Travel advice: what to do if your smartphone is lost or stolen

A lost or stolen phone could ruin a holiday. But it is possible to bounce back. Here is our essential travel advice.

A couple leaning on their car while looking at their phone
  • Sangeeta Kocharekar
  • March 2020

After your wallet and your passport, if you’re travelling, what’s the one thing you’d never travel without? Yep, you guessed it. It’s your phone.

While it should come as no surprise many of us consider our phone to be an extension of our arm – particularly when travelling – what is surprising is just how strong our attachment to it really is.

Case in point: our survey found that, when travelling, a whopping 80 per cent of Aussies would choose to use their phones for entertainment over packing a book. Some Aussies even went one step further, saying that, for the chance to bring their phone on a trip, they’d forgo packing a hairbrush (34 per cent), shoes (12 per cent) and even underwear (7 per cent).

Young woman in a hat at the airport looking at her phone.
A smartphone is an essential travel accessory for the modern traveller.

Whether it’s for using maps, getting travel tips on your destination, social media, keeping in touch with friends and family or even making payments, clearly we would struggle to travel these days without our smartphones.

But what happens then when, while travelling, your phone is lost or stolen? It may be a terrifying thought, but no need to panic – here’s what you need to do.

Back-up all your data

To put you in a better position should you lose your phone while travelling, you’ll want to do a few things before you go.

Make sure your phone is backing up properly – either to a computer or to a cloud service such as Apple’s iCloud or Google Drive, says tech journalist Alex Kidman.

“You can always replace the hardware, but your precious photos and other documents can’t easily be retrieved,” he says.

A woman holding phone while sitting in front of laptop
You should always make sure your phone is backed up before you jet off.

Put your contact details in your phone case

Another practical thing to do before you go? Slip your contact details into your phone case, says Alex.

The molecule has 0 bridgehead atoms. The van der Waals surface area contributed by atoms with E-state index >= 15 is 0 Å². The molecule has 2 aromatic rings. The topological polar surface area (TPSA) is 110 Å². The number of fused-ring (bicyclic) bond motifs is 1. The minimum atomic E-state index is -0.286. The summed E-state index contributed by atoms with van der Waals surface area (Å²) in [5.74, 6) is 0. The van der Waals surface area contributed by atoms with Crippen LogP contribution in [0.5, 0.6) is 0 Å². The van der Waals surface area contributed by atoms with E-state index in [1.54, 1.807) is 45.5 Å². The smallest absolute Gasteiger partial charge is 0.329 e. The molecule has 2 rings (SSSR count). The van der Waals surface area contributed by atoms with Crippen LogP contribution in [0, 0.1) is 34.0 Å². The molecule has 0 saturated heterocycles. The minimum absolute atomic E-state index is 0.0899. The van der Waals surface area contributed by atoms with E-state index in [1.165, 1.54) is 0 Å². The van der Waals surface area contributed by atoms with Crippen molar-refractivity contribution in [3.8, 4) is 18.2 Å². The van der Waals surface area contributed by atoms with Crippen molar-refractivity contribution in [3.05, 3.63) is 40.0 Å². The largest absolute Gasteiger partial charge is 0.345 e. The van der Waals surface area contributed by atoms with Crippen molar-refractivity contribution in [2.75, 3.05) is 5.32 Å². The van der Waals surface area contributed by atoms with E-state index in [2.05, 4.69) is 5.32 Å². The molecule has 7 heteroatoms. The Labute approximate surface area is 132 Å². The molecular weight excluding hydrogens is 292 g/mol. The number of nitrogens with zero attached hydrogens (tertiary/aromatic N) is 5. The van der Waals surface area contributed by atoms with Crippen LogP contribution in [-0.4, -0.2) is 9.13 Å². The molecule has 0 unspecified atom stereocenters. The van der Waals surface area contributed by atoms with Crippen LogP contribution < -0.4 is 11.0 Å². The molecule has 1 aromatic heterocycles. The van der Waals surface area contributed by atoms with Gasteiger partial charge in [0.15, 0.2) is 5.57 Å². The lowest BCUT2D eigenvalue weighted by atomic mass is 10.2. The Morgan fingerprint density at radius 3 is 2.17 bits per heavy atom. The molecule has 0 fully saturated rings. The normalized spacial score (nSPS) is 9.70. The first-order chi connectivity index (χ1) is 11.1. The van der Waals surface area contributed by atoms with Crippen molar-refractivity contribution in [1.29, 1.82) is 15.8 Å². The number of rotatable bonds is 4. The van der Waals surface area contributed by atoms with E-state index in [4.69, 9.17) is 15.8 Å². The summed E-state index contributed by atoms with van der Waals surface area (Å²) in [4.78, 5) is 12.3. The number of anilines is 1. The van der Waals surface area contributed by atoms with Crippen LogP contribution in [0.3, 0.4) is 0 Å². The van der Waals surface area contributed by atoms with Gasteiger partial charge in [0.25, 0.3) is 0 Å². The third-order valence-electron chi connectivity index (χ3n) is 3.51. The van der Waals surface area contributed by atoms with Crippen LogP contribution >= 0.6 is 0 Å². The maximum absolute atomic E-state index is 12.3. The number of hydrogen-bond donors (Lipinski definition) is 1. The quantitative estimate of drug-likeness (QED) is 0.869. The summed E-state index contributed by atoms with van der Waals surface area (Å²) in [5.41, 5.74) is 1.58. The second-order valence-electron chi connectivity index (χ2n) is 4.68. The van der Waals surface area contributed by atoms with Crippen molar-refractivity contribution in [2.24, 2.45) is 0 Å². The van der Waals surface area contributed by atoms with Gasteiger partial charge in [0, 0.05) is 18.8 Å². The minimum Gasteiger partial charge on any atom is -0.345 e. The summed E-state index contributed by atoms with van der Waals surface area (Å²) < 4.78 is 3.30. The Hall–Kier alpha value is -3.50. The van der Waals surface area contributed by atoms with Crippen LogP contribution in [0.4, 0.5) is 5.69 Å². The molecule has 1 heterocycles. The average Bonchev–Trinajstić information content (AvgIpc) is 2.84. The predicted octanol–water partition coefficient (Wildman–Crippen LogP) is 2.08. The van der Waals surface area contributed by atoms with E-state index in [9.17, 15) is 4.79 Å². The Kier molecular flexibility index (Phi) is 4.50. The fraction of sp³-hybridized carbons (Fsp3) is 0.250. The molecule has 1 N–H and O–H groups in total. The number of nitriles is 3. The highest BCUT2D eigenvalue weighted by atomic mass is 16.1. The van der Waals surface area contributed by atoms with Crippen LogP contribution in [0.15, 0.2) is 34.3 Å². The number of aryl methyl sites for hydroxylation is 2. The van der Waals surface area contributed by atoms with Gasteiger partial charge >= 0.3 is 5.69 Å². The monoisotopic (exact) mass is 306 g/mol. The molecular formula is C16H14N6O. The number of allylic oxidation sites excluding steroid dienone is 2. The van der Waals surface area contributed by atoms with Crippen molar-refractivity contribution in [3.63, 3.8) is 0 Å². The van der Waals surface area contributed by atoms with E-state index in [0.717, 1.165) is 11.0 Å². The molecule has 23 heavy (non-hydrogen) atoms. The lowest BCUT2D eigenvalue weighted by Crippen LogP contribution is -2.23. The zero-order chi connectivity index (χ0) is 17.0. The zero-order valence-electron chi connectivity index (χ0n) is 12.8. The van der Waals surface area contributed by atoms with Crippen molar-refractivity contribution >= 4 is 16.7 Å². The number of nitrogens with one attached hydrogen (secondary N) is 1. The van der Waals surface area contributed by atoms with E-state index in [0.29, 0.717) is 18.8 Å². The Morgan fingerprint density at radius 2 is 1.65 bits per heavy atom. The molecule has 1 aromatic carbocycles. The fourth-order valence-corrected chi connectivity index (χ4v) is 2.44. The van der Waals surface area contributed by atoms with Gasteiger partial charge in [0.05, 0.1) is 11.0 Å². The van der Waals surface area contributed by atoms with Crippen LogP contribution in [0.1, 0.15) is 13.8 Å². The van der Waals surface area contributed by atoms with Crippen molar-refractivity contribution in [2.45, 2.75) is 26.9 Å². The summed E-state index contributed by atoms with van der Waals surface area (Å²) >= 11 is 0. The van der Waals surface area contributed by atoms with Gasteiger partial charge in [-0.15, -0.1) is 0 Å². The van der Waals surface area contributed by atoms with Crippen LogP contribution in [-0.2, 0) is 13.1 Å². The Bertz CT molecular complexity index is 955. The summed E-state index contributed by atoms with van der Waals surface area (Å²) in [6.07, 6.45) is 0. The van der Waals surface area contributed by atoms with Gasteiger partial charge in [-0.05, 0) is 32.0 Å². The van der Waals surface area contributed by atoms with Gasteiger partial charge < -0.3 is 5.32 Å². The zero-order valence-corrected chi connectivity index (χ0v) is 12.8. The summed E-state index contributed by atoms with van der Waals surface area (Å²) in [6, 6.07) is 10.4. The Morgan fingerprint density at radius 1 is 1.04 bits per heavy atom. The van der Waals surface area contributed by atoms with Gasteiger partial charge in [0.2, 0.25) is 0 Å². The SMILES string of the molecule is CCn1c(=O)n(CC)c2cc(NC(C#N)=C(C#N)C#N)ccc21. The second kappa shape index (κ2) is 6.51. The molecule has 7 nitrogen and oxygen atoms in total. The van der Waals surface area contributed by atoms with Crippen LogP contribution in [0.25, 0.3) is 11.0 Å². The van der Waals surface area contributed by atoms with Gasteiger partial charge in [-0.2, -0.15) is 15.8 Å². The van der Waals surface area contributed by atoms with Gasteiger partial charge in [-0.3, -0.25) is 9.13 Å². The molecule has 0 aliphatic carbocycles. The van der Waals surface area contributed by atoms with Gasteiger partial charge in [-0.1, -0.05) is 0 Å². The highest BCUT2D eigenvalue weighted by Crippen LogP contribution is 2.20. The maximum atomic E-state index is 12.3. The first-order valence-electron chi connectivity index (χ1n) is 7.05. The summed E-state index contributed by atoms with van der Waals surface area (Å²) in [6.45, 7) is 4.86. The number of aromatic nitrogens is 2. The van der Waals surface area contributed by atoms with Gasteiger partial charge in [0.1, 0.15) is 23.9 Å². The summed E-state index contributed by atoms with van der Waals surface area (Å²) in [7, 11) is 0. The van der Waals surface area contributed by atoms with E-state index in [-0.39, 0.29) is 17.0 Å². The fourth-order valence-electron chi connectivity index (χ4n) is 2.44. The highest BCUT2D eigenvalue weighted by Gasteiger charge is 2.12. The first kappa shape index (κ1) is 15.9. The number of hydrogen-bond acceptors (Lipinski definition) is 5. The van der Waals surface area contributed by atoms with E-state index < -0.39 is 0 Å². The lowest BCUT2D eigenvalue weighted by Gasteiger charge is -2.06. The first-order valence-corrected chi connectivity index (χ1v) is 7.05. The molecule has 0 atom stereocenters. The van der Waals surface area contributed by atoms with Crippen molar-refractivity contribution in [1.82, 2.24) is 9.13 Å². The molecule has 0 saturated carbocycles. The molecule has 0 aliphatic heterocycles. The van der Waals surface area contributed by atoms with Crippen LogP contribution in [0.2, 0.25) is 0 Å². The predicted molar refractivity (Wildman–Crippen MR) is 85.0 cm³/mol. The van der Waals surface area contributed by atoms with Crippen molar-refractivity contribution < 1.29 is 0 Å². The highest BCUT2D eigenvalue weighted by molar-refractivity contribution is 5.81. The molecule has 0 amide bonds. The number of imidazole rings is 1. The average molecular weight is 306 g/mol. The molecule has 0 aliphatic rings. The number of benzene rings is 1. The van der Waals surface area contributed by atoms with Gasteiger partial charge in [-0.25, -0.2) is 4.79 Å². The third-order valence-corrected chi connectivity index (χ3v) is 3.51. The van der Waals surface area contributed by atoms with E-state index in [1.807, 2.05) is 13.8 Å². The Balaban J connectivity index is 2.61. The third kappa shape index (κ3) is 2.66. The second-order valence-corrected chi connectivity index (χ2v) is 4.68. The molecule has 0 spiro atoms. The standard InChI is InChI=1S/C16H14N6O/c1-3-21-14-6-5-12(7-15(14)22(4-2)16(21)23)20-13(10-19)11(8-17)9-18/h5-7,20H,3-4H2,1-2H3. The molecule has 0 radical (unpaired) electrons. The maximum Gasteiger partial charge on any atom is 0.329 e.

“Don’t put in your full details,” he says. “Those could be used for identity theft purposes.” Instead, he suggests simply including your e-mail address.

“If a friendly type finds it, or it’s handed in to the local authorities, it’s got much better odds of making its way back to you,” he says.

Give your phone extra layers of security

Next is to ensure your phone is completely secure. “Use a strong passcode, which should never be a dictionary word on your phone,” says Alex.

“Some phones and apps also offer on-device encryption for specific files and folders. Consider using these if you’ve got particularly sensitive data on your device.”

Depending on where you’re travelling, Alex says it may also be wise to temporarily uninstall or block specific apps that store personal details on your phone.

A woman holding a pink iPhone
Making sure your passcode is strong will give you an extra layer of security.

Stay calm

You’ve done all of the above and watched your phone like a hawk, but still, you’ve managed to lose it, or have it stolen. What next?

The first thing to do is to keep your calm, says Henry Viana, driver guide for tour company AAT Kings.

“Stressing out isn’t helpful for anyone,” he says. “Details can be missed if you’re not thinking clearly.”

Retrace your steps

Calmly think about where you might have misplaced the phone. “Retrace your steps and contact the restaurant, café or hotel where you think you may have left it behind,” says Henry.

It’s also worth checking tracking apps like Find My iPhone if they were set up on your device, says Alex. “Though that will only track to a location area, it just might help,” he says.

File a police report

Once you’re certain your phone is actually lost or stolen, head to the local police station to file a report.

This is important not only because someone may have handed it in, but also because you’ll need the report to file a travel insurance claim.

A man sitting at a desk infant of his laptop.
Report your lost phone to the police so you can make a travel insurance claim.

Embrace the situation

And finally, though you may want to buy a second-hand or cheap phone to use in the meantime, also consider going temporarily without. “Your phone is a material object that can be replaced,” says Henry. “Your memories, however, cannot.”

“So, focus on your holiday and remember to have a good time. Maybe it was a sign a digital detox was needed.”